“This is where My friend told me she had been raped.”
This sticker is on the Northwest side of the Broadway bridge over the 5, connecting the East Village to Golden Hill. I was standing here when I found out.
I wish I could say that this story is singular or surprising. But it isn’t the first time someone has revealed to me that they were raped, sexually assaulted, or abused. And I’m not a therapist.
In the last two weeks, 3 different friends have shared their stories with me. They are just the latest in the steady stream of dozens, maybe hundreds, of people who confided in me their horrifying secret.
I do not find it shocking, except maybe in that raw empathetic way, because I know this story so well. Each person’s trauma is unique, yes… but like an overused movie plot, I know how it ends. Sometimes, I let myself hope that the script will take a left turn and this story won’t fall into the same tropes of crushing self-blame, years of denial, and paralyzing self-doubt. But optimism in this case is an exercise in futility. Mostly I look around for a quiet place to sit when someone brings me the wreckage of their soul, offering me the pieces of themselves to witness. We both know I can’t knit them back together. My job is to hold their story safe.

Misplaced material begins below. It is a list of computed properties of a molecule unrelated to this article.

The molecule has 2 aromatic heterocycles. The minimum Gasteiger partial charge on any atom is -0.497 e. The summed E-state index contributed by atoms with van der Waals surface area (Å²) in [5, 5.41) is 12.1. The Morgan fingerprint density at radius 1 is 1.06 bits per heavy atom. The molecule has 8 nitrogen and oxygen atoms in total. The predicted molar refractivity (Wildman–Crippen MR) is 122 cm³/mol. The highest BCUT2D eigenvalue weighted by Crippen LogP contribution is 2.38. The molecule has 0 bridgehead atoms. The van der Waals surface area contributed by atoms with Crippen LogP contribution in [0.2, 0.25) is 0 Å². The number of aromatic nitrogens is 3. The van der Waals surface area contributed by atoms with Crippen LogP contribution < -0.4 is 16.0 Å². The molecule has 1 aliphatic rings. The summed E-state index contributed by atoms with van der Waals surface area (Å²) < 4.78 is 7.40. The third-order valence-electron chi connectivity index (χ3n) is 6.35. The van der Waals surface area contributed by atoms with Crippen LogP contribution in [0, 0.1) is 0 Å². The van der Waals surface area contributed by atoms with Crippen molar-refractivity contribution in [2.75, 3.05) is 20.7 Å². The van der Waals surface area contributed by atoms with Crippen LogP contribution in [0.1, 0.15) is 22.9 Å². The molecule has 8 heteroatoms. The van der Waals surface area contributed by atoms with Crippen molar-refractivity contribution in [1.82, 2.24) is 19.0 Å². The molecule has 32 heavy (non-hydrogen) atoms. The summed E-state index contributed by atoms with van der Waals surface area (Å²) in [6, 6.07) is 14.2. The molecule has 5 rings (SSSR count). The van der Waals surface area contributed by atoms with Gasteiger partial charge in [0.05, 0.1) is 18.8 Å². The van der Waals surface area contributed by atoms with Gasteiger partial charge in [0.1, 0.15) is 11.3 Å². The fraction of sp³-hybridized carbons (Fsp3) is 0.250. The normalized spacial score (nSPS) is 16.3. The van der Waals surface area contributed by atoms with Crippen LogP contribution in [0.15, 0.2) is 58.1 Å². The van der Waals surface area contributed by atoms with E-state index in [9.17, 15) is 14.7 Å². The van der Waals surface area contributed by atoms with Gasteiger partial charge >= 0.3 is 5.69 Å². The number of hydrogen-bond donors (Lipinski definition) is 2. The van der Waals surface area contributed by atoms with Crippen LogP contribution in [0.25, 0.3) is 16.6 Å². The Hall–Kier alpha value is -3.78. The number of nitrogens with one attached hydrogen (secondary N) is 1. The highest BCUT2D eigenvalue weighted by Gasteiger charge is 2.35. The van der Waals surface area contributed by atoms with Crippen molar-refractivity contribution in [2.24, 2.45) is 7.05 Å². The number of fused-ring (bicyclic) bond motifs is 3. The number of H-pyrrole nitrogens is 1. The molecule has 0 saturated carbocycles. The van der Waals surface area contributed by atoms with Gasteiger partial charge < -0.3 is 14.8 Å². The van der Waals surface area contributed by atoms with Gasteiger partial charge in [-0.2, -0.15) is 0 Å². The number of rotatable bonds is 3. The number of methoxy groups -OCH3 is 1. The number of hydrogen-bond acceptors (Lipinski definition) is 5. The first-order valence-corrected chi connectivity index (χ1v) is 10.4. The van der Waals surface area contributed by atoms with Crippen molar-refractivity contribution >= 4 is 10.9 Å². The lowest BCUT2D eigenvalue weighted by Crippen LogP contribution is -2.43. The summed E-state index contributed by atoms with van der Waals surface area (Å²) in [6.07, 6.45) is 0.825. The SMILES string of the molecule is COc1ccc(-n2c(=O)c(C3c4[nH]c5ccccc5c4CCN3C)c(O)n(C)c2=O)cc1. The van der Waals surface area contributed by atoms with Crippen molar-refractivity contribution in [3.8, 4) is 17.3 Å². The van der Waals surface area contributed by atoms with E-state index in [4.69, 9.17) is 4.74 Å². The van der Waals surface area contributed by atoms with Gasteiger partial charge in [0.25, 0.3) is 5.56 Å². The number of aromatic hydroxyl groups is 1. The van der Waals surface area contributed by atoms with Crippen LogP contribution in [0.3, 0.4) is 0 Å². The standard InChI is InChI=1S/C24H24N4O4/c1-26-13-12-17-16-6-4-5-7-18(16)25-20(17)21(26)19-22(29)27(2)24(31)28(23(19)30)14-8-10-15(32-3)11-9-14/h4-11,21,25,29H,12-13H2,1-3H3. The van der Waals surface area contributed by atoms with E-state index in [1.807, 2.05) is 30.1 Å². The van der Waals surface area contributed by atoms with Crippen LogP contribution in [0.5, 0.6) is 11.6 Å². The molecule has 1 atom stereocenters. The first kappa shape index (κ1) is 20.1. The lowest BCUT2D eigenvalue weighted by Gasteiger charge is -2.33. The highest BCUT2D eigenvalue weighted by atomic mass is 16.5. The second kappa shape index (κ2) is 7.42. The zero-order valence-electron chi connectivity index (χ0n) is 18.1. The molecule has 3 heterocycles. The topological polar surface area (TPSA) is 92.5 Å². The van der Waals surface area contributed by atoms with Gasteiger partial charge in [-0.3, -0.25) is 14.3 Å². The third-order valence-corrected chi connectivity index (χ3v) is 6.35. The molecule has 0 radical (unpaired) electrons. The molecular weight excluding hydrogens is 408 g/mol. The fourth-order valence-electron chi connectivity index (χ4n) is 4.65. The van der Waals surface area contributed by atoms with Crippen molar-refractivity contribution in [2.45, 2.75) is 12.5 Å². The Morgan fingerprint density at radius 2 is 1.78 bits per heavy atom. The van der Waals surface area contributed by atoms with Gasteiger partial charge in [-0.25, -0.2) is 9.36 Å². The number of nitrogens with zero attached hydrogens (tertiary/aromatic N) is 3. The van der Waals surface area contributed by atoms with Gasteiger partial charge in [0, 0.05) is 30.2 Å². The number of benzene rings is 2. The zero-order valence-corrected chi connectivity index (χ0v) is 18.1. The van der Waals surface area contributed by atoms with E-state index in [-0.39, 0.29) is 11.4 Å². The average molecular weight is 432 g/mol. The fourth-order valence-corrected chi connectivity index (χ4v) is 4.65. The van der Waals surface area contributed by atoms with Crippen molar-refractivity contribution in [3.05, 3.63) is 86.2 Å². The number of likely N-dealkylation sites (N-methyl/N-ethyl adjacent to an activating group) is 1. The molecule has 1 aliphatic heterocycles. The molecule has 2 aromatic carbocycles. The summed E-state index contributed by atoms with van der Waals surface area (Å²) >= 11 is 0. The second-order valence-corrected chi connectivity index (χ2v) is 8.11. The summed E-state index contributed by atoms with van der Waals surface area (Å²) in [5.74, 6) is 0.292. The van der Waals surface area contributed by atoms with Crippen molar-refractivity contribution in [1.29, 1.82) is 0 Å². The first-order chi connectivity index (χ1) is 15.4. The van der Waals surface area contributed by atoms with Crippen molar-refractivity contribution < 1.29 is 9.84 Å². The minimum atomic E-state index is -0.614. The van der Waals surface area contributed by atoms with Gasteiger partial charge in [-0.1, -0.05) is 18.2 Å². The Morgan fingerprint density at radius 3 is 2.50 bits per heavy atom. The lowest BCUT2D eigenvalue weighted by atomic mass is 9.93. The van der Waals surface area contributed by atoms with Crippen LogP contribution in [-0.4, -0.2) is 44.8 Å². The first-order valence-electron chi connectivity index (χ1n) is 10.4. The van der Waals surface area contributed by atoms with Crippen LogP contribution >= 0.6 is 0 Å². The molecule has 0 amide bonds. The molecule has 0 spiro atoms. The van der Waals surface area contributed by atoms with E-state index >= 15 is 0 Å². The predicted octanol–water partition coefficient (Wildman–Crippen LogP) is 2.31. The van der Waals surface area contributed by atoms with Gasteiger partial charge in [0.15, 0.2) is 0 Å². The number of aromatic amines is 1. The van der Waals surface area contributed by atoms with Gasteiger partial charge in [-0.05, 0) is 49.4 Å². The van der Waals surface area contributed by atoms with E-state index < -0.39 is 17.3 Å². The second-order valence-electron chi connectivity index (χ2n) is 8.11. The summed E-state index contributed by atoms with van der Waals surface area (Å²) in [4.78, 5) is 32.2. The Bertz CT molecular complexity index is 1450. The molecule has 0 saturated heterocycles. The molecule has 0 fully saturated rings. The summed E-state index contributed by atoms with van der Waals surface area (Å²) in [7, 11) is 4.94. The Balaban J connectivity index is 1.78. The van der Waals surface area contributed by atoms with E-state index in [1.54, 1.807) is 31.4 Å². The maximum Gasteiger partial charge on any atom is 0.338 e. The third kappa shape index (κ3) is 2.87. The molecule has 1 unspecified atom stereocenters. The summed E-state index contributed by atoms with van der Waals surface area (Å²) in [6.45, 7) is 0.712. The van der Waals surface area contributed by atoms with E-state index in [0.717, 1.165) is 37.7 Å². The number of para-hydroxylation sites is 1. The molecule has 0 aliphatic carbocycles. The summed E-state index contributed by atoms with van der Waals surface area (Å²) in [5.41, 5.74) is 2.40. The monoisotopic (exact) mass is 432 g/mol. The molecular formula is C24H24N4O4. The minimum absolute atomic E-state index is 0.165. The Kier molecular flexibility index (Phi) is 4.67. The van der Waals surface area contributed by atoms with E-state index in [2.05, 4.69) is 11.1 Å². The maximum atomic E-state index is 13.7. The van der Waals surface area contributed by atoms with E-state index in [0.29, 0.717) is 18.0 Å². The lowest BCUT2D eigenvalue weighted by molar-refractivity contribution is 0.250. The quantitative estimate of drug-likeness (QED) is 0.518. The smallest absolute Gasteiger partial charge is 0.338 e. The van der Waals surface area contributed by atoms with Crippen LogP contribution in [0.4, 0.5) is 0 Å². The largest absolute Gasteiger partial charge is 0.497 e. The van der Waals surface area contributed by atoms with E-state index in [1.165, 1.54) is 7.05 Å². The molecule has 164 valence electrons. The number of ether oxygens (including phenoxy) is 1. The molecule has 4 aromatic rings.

Sometimes when people tell me, I can hear the clotting of tears in their throat. The scars haven’t formed completely yet and I know that as they are telling me, they are right back there again – in that moment when their sense of self was being ripped away.
Frequently when people tell me, I can hear the blankness of dissociation. This is the amazing and frightening way that our brains cope with horror – the distancing of mind from body. It’s a flattening of emotion; someone speaking from the far reaches of their internal universe across a void so massive that I wonder how long it took for the sound of their voice to travel to me.
I wish I could say this story is singular, the way it is portrayed in our culture as an aberration. But I have been raped 3 times, starting at age 8. The first was a family friend, the others, people I was dating.
I didn’t tell anyone until I was 20, mostly because I couldn’t even call it rape. I thought I was complicit and therefore responsible for what happened to me. I finally found the courage to tell my mother. A month later, when I mentioned it again, she acted like it was the first time she was finding out. I think it was so painful for her that she couldn’t allow herself to remember and blocked it out. I get that. But her forgetting was more painful to me than the actual trauma I endured.
These stories are important. Listen. Don’t forget.